The Right Approach to Exceptions
Juan Manuel Cabo
juanmanuel.cabo at gmail.com
Mon Feb 20 14:44:30 PST 2012
> I still don't like the idea of using Variant[string], though.
> (1) It doesn't allow compile-time type checking. This is a big minus, in
> my book.
When you need compile-time type checking, define a variable in your class.
Just make sure that you are creating that new exception class for a good reason.
When a user needs to add a variable to the exception, he can add it
without putting your exception class chained in a new type of exception,
that will hide your class from being selected by upstream catch blocks
in the call tree.
> (2) It's overly flexible. Anyone along the call stack can insert
> (hopefully NOT delete!!) additional data into the Exception object, as
> the stack is unwound.
As is currently the case.
Did you know that anyone can overwrite any field of the exception and
rethrow it? Such as msg field and so on?
> By the time it gets to the final catch() block,
> you cannot guarantee a particular field you depend on will be defined.
If you want to guarantee it, then use a plain old variable for that piece
I just would like a way to add data to an exception without creating a new type.
If I create a new exception type for the wrong reasons, I'm polluting the
If I pollute the exception hierarchy, then catching by exception type
becomes convolluted. It becomes difficult for an exception to fall
in the right catch. And I think that is a worst problem than
not being sure if a piece of data is in the extra info.
Data is data. Types are types. Exceptions should be typed the best way
possible that will allow me to select them and fall in the right
catch block. And that is the *what* of the error, not the data of
> Say if your call graph looks something like this:
> | +--helperFunc()
> | +--func3()
> | +--helperFunc()
> Suppose helperFunc() throws HelperException, which func1's catch block
> specifically wants to handle. Suppose func2() adds an attribute called
> "lineNumber" to its catch block, which then rethrows the exception, and
> func3() adds an attribute called "colNumber".
> Now how should you write func1()'s catch block? You will get all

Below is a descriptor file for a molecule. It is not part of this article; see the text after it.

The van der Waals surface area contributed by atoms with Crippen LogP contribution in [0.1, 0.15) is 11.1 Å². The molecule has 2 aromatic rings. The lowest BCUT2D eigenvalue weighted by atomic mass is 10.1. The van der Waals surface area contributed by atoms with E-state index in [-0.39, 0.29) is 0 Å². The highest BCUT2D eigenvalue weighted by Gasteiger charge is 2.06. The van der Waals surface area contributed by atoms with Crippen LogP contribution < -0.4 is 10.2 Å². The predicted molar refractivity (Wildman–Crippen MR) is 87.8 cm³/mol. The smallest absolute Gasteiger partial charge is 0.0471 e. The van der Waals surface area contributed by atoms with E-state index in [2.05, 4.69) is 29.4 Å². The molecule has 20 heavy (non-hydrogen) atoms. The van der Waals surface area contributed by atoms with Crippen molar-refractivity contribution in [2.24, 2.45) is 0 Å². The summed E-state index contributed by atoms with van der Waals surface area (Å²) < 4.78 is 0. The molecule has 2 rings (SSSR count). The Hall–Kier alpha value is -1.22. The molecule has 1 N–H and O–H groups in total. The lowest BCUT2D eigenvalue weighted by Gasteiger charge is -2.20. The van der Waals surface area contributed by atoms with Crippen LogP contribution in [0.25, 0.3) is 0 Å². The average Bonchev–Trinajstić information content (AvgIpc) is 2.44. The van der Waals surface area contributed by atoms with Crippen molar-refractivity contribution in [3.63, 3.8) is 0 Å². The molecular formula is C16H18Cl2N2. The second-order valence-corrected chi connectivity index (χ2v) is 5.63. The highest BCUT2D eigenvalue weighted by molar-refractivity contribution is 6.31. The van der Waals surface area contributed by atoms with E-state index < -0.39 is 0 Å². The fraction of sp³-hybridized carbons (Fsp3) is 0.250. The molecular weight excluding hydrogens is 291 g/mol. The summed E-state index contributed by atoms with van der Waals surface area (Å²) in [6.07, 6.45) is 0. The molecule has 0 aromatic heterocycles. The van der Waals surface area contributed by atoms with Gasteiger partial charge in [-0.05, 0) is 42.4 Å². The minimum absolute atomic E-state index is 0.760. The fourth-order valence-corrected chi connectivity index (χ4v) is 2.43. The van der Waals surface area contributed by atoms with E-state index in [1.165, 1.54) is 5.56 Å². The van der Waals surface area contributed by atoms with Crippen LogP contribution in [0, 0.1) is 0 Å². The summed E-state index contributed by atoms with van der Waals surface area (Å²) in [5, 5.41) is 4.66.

> HelperException's thrown, but you've no idea from which part of the call
> graph it originates. If it comes from func3(), then you have both
> "lineNumber" and "colNumber". If it comes before you reach func3(), then
> only "lineNumber" is defined. If it comes from func4(), then neither is
> So your catch block degenerates into a morass of if-then-else
> conditions. And then what do you do if you're depending on a particular
> field to be set, but it's not? Rethrow the exception? Then you have the
> stack trace reset problem.
> Whereas if HelperException always has the the same fields, the catch
> block is very straightforward: just catch HelperException, and you are
> guaranteed you have all the info you need.
> Then if func3() wants to add more info, create a new exception derived
> from HelperException, and add the field there. Then in func1(), add a
> new catch block that catches the new exception, and makes use of the new
> This does introduce a lot of little exception classes, which you could
> argue is class bloat, but I don't see how the Variant[string] method is
> necessarily superior. It comes with its own set of (IMHO quite nasty)
HAhaha, it sometimes feel as though people are afraid that the Variant[string]
idea is to never use plain old variables and never use exception subclasses. :-)
On the contrary, the idea is so that plain old variables and exception subclasses
can be created for the right reasons, and to remove cases where they need
to be created for the wrong reasons.
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